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J Periodontol. 2002 Jun;73(6):624-30.

Lactoferrin iron levels are reduced in saliva of patients with localized aggressive periodontitis.

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Department of Oral Pathology and Biology, University of Medicine and Dentistry of New Jersey, New Jersey Dental School, Newark 07103, USA.



Actinobacillus actinomycetemcomitans (Aa) is associated with localized aggressive periodontal disease in juveniles (LAgP). Lactoferrin (LF) is an iron-binding salivary protein that has been shown to kill Aa in its iron-free form (apo) and reduce binding to host cells in its iron-saturated form (halo). However, recent in vitro studies show that LF does not kill clinical isolates of Aa, and LF with reduced levels of bound iron does not interfere with its attachment. These findings suggest that colonization of Aa may occur more readily in an environment containing LF with low iron levels. The purpose of this study was to examine the relationship of LF iron levels in saliva of LAgP patients as compared to their age-, gender-, and race-matched controls.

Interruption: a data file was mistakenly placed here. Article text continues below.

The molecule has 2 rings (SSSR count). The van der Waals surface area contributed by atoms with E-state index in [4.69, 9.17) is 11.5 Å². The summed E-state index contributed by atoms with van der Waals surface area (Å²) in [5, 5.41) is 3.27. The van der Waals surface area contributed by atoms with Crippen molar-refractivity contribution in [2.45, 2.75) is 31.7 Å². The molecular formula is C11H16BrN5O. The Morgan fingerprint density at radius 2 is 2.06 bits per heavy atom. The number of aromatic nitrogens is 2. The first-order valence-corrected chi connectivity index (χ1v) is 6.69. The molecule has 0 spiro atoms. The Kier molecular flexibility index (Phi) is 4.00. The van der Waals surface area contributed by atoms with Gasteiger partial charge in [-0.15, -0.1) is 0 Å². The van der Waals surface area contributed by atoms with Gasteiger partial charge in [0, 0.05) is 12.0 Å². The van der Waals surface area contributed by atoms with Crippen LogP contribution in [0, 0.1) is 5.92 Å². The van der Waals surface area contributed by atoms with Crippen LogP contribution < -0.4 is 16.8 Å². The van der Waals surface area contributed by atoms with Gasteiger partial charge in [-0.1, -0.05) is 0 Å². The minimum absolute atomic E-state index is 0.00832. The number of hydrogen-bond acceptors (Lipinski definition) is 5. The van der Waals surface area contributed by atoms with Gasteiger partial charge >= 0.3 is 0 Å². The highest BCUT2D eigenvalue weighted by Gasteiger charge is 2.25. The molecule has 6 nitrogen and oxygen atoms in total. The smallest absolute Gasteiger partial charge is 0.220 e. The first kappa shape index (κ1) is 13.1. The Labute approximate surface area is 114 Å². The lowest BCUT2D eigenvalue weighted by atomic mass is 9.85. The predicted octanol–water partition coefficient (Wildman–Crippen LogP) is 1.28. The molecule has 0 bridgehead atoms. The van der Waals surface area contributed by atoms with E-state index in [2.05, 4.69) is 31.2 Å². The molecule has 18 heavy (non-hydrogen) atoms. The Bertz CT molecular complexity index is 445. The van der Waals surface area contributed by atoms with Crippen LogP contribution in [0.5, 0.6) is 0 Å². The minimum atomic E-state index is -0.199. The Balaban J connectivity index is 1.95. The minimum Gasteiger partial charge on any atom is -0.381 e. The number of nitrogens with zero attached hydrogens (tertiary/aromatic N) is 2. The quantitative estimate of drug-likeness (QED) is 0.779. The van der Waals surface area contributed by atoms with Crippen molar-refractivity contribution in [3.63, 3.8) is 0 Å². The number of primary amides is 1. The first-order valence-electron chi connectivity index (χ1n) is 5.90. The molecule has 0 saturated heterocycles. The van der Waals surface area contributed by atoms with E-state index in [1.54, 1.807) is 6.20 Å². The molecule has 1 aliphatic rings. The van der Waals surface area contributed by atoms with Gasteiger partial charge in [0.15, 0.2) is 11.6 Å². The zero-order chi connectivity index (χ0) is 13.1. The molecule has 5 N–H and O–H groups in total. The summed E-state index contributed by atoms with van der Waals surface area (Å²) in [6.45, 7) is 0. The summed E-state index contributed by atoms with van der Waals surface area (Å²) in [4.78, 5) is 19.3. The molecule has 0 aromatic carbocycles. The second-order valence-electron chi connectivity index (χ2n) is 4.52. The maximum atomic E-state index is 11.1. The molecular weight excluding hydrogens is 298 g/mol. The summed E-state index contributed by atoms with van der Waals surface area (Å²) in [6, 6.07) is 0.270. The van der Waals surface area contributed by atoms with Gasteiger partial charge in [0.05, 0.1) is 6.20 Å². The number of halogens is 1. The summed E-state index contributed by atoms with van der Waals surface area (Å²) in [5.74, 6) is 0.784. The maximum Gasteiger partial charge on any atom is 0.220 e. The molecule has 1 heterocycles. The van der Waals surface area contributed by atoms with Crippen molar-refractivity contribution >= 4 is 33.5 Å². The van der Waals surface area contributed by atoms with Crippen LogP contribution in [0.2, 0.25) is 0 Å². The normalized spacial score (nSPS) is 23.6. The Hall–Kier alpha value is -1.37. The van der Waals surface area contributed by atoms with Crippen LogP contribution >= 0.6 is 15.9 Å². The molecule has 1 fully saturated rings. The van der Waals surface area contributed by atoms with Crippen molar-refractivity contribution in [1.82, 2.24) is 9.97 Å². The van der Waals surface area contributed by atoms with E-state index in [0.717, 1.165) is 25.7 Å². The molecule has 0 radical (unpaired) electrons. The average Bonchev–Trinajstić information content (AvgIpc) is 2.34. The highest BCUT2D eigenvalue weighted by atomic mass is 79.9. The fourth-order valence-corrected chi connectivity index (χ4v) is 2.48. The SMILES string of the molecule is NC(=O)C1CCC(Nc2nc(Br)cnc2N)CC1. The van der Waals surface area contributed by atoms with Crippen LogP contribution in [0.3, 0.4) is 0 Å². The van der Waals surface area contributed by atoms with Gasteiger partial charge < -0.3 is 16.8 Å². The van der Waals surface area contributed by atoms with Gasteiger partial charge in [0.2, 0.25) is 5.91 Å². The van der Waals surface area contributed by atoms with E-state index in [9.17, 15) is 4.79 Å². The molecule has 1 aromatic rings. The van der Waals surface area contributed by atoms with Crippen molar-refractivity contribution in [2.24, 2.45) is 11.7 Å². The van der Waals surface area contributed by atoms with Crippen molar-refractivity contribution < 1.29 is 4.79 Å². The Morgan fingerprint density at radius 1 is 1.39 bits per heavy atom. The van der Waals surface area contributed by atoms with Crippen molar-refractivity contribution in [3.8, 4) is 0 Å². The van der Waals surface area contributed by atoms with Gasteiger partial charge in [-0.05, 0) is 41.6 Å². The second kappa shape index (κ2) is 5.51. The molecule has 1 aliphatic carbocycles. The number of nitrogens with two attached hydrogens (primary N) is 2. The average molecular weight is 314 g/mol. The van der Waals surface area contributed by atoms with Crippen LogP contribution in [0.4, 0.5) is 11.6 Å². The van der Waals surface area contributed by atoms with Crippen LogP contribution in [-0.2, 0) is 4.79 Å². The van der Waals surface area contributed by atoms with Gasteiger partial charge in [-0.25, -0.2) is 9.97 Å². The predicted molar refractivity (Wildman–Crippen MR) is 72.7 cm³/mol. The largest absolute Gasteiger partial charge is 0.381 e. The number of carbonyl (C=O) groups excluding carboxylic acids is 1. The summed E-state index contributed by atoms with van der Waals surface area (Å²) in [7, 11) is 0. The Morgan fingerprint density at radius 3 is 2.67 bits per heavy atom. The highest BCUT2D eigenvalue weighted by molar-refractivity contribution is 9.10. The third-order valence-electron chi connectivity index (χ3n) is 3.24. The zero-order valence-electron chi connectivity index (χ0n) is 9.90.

Whole and parotid saliva was collected from LAgP patients and matched controls. Micrograms of LF/mg of protein as well as nanograms of iron/micrograms of LF were determined. Iron binding was determined in parotid saliva by addition of nonlabeled and 59Fe labeled iron.


LAgP patients' whole saliva had higher LF levels than controls, but their LF contained less iron (P < or =0.005). No iron was found in LF from parotid saliva in either group. When iron was added to parotid saliva, the LAgP saliva bound 20 to 30 times less iron than controls (P< or =0.001). Finally, LF was identified as the major iron-binding protein in parotid saliva by 59Fe autoradiography and Western blotting.


This study shows that the level of bound iron in LF is significantly reduced in LAgP patients compared to controls. These data suggest that LF from LAgP patients has a reduced capacity to bind iron and that LF iron levels may play an important role in Aa-induced LAgP.

[Indexed for MEDLINE]

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